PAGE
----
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-   -   traffic noise (https://www.dvinfo.net/forum/all-things-audio/76207-traffic-noise.html)

Jim Schweer September 25th, 2006 04:54 PM

traffic noise
I have recorded an indoor conversation that has low but noticeable traffic noise in the background (heard through a closed window). If I preceed this scene with an outdoor street scene with comparatively loud traffic noise, would it desensitize the listener to the low traffic noise in the quieter scene to follow?

David Ennis September 25th, 2006 05:48 PM

I don't think it would desensitize me. But if a connection between the street location and the indoor setting or to one of the participants is established during the lead-in, then the sense of setting would cause me to accept the noise as part of the feature.

If there is no such connection then the lead-in would be effective initially, but might wear off after a few minutes and leave me annoyed with the noise.

Emre Safak September 25th, 2006 06:26 PM

It would not desensitize the viewer, it would prepare him. Just good continuity, in my view.

Jesse Redman September 25th, 2006 08:39 PM


Sometimes I put some light music in (when appropriate) to cover low noise levels.

I also use a gate (built into my NLE) but it can be difficult to cut out noise and not cut off the beginning of words or make them "electronic".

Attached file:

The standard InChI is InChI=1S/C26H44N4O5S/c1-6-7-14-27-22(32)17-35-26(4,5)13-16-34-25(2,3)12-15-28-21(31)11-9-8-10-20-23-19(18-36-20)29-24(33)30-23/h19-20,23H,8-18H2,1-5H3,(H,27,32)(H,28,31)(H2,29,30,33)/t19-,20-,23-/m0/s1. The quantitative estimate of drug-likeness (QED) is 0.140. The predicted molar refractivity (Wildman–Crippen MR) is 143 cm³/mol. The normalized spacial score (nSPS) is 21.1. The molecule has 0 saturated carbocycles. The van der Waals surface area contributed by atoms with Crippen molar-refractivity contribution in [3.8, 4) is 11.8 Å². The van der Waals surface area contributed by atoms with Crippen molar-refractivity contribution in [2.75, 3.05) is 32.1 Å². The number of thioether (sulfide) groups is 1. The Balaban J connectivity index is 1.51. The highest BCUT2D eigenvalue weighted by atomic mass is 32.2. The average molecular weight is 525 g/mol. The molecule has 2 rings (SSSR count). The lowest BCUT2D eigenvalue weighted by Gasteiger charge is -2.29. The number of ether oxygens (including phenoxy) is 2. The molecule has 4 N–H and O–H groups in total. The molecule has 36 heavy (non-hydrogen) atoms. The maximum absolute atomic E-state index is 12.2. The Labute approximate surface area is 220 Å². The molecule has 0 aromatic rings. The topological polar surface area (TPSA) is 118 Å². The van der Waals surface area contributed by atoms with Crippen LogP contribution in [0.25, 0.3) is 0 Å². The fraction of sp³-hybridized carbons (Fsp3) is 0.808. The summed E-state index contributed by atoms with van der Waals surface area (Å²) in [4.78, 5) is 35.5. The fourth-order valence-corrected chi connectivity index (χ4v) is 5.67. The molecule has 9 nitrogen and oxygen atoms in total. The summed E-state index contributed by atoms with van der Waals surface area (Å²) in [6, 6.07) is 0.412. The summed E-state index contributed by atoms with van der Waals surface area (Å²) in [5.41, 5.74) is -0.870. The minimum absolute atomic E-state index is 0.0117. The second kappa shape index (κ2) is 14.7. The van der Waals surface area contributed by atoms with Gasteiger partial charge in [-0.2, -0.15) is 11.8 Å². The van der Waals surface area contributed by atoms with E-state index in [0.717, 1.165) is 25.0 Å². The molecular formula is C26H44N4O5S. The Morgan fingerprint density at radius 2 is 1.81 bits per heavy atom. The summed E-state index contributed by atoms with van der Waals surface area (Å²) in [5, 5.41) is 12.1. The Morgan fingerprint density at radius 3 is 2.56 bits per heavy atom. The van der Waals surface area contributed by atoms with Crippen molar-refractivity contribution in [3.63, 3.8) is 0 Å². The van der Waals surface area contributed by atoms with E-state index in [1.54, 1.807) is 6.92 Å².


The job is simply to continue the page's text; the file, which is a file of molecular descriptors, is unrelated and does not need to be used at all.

Jim Schweer September 26th, 2006 10:29 AM

Emre, prepare is probably a better word. When I used the word desensitize I was thinking of the way a worker in a noisy factory hears those noises less after a time. More likely, if I'm lucky, the noises in the office will sound less significant and annoying when compared to those on the street.

Fred, the added street scene will introduce one of the characters entering the building. Now the interesting task will be cutting between two shots recorded an hour apart without getting instantly appearing and disappearing specific traffic noises.

Thanks, everyone, for the input.

Dan Keaton September 26th, 2006 10:52 AM

Another approach would be to remove the traffic noise.

In general, I find traffic noise especially difficult to remove.

I use Sony Noise Reduction 2.0, from within Vegas to remove the traffic noise. Sometimes I am able to remove the noise. It all depends on the noise and the nature of the sounds that you need to keep.

Jim Schweer September 26th, 2006 12:17 PM

Dan, if you remove the traffic noise than occurs while someone speaks, what do you lose from the speech?

Barry Gribble September 26th, 2006 12:26 PM

Use a high-pass filter, which takes out all the lower frequencies. I think you can run the cut-off frequency up to 100 or 120 Hz and cut out most of the traffic without impacting the voices at all. Play around with it until you find the frequency that works for you.

Good luck.

Dan Keaton September 26th, 2006 01:25 PM

With Sony Noise Reduction 2, you can take a "Noise Print" of the noise. This tool captures the frequences inherent in your noise.

Then you can reduce the levels of just these frequencies.

If these frequencies are also used in your vocals, then you may have a problem.

Since traffic noises generally cover a wide range of frequencies, removing traffic noises is sometimes very difficult.

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